Two elementary schools were directly impacted by a massive tornado in the Oklahoma City area on Monday. It brings to mind a storm from a 1996 tornado which destroyed the Allardt Elementary School in Fentress County.More >>
Two elementary schools were directly impacted by a massive tornado in the Oklahoma City area on Monday. It brings to mind a storm from a 1996 tornado which destroyed the Allardt Elementary School in Fentress County. More >>
KNOXVILLE (WATE) - Some students at the University of Tennessee are ready to fight for their right to pray at the start of football games.
University of Tennessee at Chattanooga officials banned public prayer before football games after receiving a complaint. Now some Knoxville student fear the same kind of ban will be put in place at Neyland Stadium.
The prayer complaint sent to school officials in Chattanooga came from the Freedom From Religion Foundation. The organization says a local person complained in May about prayer at games.
Freedom From Religion Foundation officials say it is rare to get complaints about universities, but that is not keeping students on Knoxville's campus from speaking out on the issue.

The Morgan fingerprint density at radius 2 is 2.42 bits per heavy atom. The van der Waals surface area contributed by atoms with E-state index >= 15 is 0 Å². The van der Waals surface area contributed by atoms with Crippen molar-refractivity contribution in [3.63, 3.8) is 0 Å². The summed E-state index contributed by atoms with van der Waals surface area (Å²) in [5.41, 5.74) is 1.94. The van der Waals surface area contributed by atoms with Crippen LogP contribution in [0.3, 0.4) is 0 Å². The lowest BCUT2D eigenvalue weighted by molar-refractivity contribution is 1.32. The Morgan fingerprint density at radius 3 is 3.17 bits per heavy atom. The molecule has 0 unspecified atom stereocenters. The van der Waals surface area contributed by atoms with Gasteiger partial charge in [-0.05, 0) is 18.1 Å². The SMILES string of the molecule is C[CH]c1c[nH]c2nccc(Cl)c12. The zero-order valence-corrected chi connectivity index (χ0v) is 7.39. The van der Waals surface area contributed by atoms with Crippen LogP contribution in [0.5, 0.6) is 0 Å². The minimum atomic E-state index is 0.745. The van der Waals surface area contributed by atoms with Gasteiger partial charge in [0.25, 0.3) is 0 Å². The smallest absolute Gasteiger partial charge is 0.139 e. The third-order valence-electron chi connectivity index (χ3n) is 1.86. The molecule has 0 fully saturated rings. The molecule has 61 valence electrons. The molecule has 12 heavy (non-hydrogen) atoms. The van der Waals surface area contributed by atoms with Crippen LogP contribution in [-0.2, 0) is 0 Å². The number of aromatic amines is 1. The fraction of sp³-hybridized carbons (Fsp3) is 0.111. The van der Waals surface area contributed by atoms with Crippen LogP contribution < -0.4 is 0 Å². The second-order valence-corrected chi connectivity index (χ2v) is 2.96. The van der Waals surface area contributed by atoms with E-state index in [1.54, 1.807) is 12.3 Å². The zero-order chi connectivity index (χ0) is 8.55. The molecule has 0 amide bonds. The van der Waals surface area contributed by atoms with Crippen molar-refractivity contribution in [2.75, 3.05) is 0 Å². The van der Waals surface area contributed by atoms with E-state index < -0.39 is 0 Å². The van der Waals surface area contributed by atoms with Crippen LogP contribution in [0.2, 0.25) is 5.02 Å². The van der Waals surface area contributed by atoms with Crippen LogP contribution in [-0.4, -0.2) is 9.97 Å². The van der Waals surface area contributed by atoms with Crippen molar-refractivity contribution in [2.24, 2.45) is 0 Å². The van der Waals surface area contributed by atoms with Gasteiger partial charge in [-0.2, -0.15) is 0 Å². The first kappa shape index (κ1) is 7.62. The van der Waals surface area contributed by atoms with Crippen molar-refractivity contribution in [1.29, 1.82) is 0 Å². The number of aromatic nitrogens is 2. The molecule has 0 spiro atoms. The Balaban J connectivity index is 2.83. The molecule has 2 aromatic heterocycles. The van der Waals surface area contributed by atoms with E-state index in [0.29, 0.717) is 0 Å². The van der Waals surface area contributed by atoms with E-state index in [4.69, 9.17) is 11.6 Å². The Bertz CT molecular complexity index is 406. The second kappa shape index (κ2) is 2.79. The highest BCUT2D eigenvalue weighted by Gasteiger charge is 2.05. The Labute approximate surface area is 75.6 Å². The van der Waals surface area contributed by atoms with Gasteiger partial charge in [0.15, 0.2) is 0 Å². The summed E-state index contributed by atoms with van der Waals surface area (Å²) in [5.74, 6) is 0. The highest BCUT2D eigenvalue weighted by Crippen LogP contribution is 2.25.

"Not shocked at all," said Baptist Collegiate Ministry intern TJ Earl. "Disappointed, and kind of puts a little bit of rage inside me, to be honest. I don't think it's appropriate."
"My first reaction is disappointment as a Christian," said Baptist Collegiate Ministry member Jake Darlington. "Prayer is extremely important to me."
Students at UT who belong to the Secular Student Alliance say they think the decision to remove prayer from the start of football games was correct.
"In order to have separation of church and state, public schools do not need to be having prayers at these public events," said SSA member Elisabeth Spratt.
So will public prayers at Neyland Stadium be banned next?
"We wouldn't have the capability to go searching for these things, so unless someone local contacts us, we don't go seeking violations," said Freedom From Religion Foundation staff attorney Stephanie Schmitt.
Schmitt says right now they have no complaints from anyone in Knoxville.
"It's possible," said Spratt about someone filing a complaint. "We haven't talked about it directly, but that may come up in meetings in the future."
"Let's just say if they actually do come here and try to take away prayer at UT," said Darlington, "I'll probably be the first one running around signing a petition to try to get it back on the field."
UT officials in Knoxville did not want to do an interview about this topic, but say there is no discussion currently in stopping public prayers at football games.
Freedom From Religion Foundation officials say unless they have a local person who contacts them then there is no way legally they can pursue a case.